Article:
As questions swirl over the Saudi oil attacks, all eyes are on the Middle East to see if tensions finally boil over.

Many questions remain unanswered about the predawn attacks on Saudi Arabian oil facilities that sent crude prices skyrocketing, but perhaps the most pressing is whether the trigger will be pulled on a military response.

The rapid developments have revived fears of fighting between Iranian and American forces in the Gulf - and perhaps an even larger conflagration.


For Justin Bronk, the author of a report on drone use by the Houthis and others in the Middle East for the Royal United Services Institute, a UK military think-tank, the size of some of the blast holes on supplied photos of the smouldering plants may suggest cruise missile attacks, which would indicate Iranian involvement.

He hypothesised about a joint Houthi-Iran combined drone and missile assault launched from Yemen.

Other military analysts have speculated about launch sites by Iran-linked militias in Iraq.

Eckart Woertz, an expert on Gulf security and energy markets at the Barcelona Centre for International Affairs, a think-tank, said the attacks appeared to deviate from Iran's playbook.

"This was not just a proxy group bombing a pipeline that could be quickly repaired, this was a very central piece of Saudi infrastructure," Woertz told Al Jazeera.

"Until now, the Iranians had played their escalation adroitly. But this was such an extraordinary escalation that Trump would have little choice but to retaliate. What is Iran's calculation here, and do they have a Plan B?"

Bronk, however, pointed to Trump's stated unwillingness to go to war, his recent decision to sack his hawkish, anti-Iran national security adviser, John Bolton, and the president's bid to win re-election in 2020 from voters who are still weary from wars in Iraq and Afghanistan.

"The Iranian calculation is that the West doesn't want to go to war in Iran. That Europe and the US are divided on Iran, that Trump is conflict-averse, and the Iranians need to keep the issue on the boil," Bronk told Al Jazeera.

"Continuing to ratchet up the pressure is in Iran's interests as long as it doesn't lead to war, especially if the attack is de facto tied to Iran but cannot or will not be specifically attributed to the Islamic Republic."

For Jim Krane, author of Energy Kingdoms and a research analyst on the Gulf at Rice University, the attacks should serve as a wake-up call for world powers to broker an end to Yemen's civil war.

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International Outrage over Two Bombed Oil Facilities, Media Silence over Saudi-Led Genocide in Yemen

Elsewhere in the Western-political sphere there has been extensive media coverage on what the knock-on effect of the attacks will be on the international oil market, with Riyadh being the world’s number one petroleum exporter, and one of the bombed facilities, Abqaiq, being the world’s largest oil refinery; media coverage which is in stark contrast to that of the West’s coverage of the humanitarian crisis in Yemen as a result of the now four-year long US-Anglo backed Saudi air campaign.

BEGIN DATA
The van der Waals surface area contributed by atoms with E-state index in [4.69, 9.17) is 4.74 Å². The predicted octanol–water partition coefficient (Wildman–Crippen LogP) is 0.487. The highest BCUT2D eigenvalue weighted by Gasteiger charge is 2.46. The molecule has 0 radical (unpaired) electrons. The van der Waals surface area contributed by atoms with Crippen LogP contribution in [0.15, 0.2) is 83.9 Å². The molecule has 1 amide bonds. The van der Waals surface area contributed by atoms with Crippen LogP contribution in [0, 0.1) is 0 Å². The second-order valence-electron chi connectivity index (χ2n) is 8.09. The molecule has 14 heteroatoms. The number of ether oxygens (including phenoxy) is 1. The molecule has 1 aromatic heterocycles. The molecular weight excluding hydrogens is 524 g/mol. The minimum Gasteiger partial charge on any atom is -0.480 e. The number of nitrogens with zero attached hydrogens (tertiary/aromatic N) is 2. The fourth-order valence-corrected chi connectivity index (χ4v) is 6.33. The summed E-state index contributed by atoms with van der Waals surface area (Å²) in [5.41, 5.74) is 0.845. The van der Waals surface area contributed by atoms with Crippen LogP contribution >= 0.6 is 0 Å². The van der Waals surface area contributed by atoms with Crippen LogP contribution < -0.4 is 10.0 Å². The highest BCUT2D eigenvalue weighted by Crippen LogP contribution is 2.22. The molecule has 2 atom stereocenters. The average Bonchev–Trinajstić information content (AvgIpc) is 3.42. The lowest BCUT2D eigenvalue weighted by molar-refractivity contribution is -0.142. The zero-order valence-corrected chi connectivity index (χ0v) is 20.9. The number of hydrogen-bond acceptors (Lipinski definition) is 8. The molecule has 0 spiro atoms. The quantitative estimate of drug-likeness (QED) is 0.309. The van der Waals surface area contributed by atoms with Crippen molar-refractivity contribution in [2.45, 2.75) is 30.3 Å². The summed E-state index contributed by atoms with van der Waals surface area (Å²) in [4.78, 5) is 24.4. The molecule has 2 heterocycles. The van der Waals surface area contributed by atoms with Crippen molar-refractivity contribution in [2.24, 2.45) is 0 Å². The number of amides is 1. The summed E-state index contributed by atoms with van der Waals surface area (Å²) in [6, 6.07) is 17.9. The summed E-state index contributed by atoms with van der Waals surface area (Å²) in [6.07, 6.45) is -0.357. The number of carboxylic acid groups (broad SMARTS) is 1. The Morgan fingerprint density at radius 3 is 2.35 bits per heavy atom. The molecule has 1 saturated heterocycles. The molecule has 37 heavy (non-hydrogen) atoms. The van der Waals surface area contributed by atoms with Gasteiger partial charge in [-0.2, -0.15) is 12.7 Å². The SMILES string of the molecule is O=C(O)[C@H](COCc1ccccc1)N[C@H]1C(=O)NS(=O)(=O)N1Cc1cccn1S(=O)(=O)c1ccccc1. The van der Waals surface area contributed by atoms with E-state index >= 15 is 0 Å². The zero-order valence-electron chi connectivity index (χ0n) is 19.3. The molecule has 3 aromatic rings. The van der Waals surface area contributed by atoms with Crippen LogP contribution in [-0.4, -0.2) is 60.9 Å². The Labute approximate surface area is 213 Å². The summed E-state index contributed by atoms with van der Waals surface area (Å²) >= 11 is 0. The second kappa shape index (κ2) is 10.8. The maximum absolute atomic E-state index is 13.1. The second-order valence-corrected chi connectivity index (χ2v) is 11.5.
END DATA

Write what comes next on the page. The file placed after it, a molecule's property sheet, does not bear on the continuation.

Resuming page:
Despite this being regarded by the UN as the world’s most foremost humanitarian crisis, one which has already seen the estimated deaths of 85,000 children through starvation, the situation in Yemen has so far gained the bare minimum of media coverage in the West.

Key to this media whitewashing are several military, financial and geopolitical reasons pertaining to Saudi Arabia’s role in the region and its relationship with Western powers.

Therefore, in the eyes of the Western corporate media, the bombing of two oil refineries in Saudi Arabia, which led to no civilian casualties, is a far more pressing issue than a modern-day Saudi-led genocide in Yemen – by Gavin O’Reilly

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Trump Awaits Orders From Saudis; and Why the Houthis Could Have Done It

We all kept saying it is dangerous to have an erratic person like Trump in the White House in case there was a major global crisis. This might be it, folks.

Trump’s bizarre infatuation with strongmen and dictators was on full display in his response to Saturday’s drone attack on Saudi Arabia’s oil facilities. As our foremost Gulf expert, Kristian Ulrichsen, noted „The way you phrase it sounds like you are waiting for the Saudis to tell you what to do.“

Trump actually said that he was waiting on the Saudis to determine the guilty party and to tell him what to do!

We all kept saying it is dangerous to have an erratic person like Trump in the White House in case there was a major global crisis. This might be it, folks.

The responsibility for the ten drone strikes on the Abqaiq and Khurais facilities is in dispute, with the Israelis and Secretary of State Mike Pompeo fingering Shiite militias in Iraq, whereas the Houthi rebels of north Yemen claimed they sent the drones.

One of the arguments for the Iraqi or Iranian provenance of the drones is that the Houthis were not known to have this capability before now. This allegation is not true. As I discussed in May, the Houthis used drones to hit Aramco pumping stations in al-Duwadimi (853 miles from Sana’a) and Afif (764 miles from Sana’a). The Houthis only had to go another hundred miles or so to reach Abqaiq from their stronghold at Saada (about 1,000 miles).

In murder mysteries we look at means, motive and opportunity. The Houthis have the most motive of any of these actors, since the Saudis have dropped thousands of bombs on them for nearly four and a half years. Moreover, the Houthis have nothing to lose. They are already being hit as hard by the Saudis as they can be hit, and they have no resources that the Saudis can destroy.